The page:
Mary 1976

Vandalism poll among MS students reveals theft as common experience
no author

   If you haven't been vandalized in the past few months, the odds that you soon will be are excellent according to a poll taken recently among 258 Main e South students.
   The poll, conducted by the News Reporting classes, found that over half, 139, of the students interviewed had been vandalized. Over half, 171, also said they had been present during an act of vandalism or had seen such an act.
   The survey asked students to give their age and grade and to class themselves as to whether they strongly supported school, 19 said they did; like school, 93; were disinterested in school, 34; or disliked school, 29. 83 others declined to make a choice.
   The survey was used to find out how many students have been directly involved in vandalism either as witness or victim. "We wanted suggestions on how to stop vandalism and we wanted to know how students feel about vandalism,, said Mr. Beatty, instructor of the course.
   Typical offenses reported in the survey ranged from teepeeing to serious instances of theft and damage to student property.
   The most common offenses reported were locker break-ins. Next in line came the theft of books, money, gym clothes, winter coats.
   Property damage most frequently reported came in the form of eggs thrown against house or car. Next were broken windows, stolen cassettes and tape decks from cars, and then paint spread over car or brick walls at home. Over 100 acts of destruction were listed by students.
   Some students reported expensive damage or breakage to their bicycles and their car's engine.
   As part of the survey students were asked to suggest ways to stop vandals.
   Catching the vandal, students felt, could be accomplished by increasing security measures. A junior suggested, "increase the number of people who watch the halls." Another suggested, "use a twenty-four hour dog patrol with walking policemen."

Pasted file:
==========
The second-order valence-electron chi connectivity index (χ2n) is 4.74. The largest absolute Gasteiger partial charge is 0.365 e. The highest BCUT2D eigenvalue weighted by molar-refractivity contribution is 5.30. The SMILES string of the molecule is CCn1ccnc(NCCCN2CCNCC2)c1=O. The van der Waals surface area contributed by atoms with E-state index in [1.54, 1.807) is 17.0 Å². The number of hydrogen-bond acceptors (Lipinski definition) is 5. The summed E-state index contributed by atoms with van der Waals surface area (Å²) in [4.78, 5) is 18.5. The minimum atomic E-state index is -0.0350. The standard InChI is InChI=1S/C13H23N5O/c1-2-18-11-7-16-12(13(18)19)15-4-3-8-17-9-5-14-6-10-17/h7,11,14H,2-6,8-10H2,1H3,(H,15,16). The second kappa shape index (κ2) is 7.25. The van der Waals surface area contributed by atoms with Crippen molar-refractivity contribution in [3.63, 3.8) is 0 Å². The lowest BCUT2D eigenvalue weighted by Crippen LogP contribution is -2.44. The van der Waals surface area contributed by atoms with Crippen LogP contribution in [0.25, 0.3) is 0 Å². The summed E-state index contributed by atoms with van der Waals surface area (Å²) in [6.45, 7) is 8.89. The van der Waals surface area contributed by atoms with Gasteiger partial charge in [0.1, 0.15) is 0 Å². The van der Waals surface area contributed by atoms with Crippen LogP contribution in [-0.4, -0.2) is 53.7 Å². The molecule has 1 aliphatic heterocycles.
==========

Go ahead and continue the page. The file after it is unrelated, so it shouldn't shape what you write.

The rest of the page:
A freshman suggested increased patrols and "lots of lights outside the school." One senior wanted "lettermen to patrol the halls" or at least to act as hall monitors.
   Increased patrols, however, struck one junior as a poor solution. The junior said, "having security guards around doesn't do anything except create a bad atmosphere in the school." Some felt the same, saying that such increased or tightened security simply offered a challenge to vandals.
   The survey asked students what they thought they would do if they saw a vandal at work. Eighty students said they would try to stop the vandal. Some added, "If he were a friend or I at least knew the person."
   Only forty-eight students felt they would report an act of vandalism regardless of the consequences. Ninety-four students felt they would turn in a vandal to an authority if they felt they could do so without becoming known.
   Most of those who commented on this question feared some form of reprisal, either actual damaging reprisal or a form of ridicule.
   Once a vandal is caught, 151 of those surveyed believed he should be punished in some way. They also felt that any vandal should have to pay out of his own pocket for any damages he has caused. Only nine students felt that the school or taxpayers should have to foot vandalism bills.
   Punishment recommended for vandals ranged from suspension to acts of revenge.
   Those with vengeance in mind included a seniors who said, "take an eye for an eye." Another senior said, "Knock his head in." Even a freshman suggested, "Beat 'em up or shoot 'em with a salt gun."
   One irate senior whose art project was stolen, said, "Hang him with the wall hanging he stole (from me)."
   Many students were less drastic. A junior felt, "there really is no way to catch vandals, but you can stop it by punishing the ones that do get caught more severely."
   One senior felt the best solution would be to improve counseling.
   One way, who signed himself as Robert Goulet, said that any vandal caught should be "rewarded with $50" and sent on his way. We hope he feels the same way after someone rips him off.
    Our lst question to the students was what they considered minor or major acts of vandalism.
   An expected result was that vandalism committed against a fellow student was felt to be a major crime deserving severe punishment. Over half of the students, 134, said they would turn in anyone they saw ripping off another student.
   By way of contrast, 188 students said removing library books without checking them out was a minor offense and only 60 of them would turn in a person for doing so.
   Of those interviewed 181 considered the pulling of a false fire alarm to be a serious crime. Eighty-four said they would report such an incident.
   The use of M-80s to destroy property was regarded as serious as were other expensive forms of vandalism, breaking windows, breaking ceiling tiles and audio visual equipment. Most felt they should report this type of vandal.
   Minor crimes were considered by the students to include throwing garbage or paper on floors and writing on desks and walls. Less than ten people in each instance felt these to be serious crimes worthy of reporting to authority.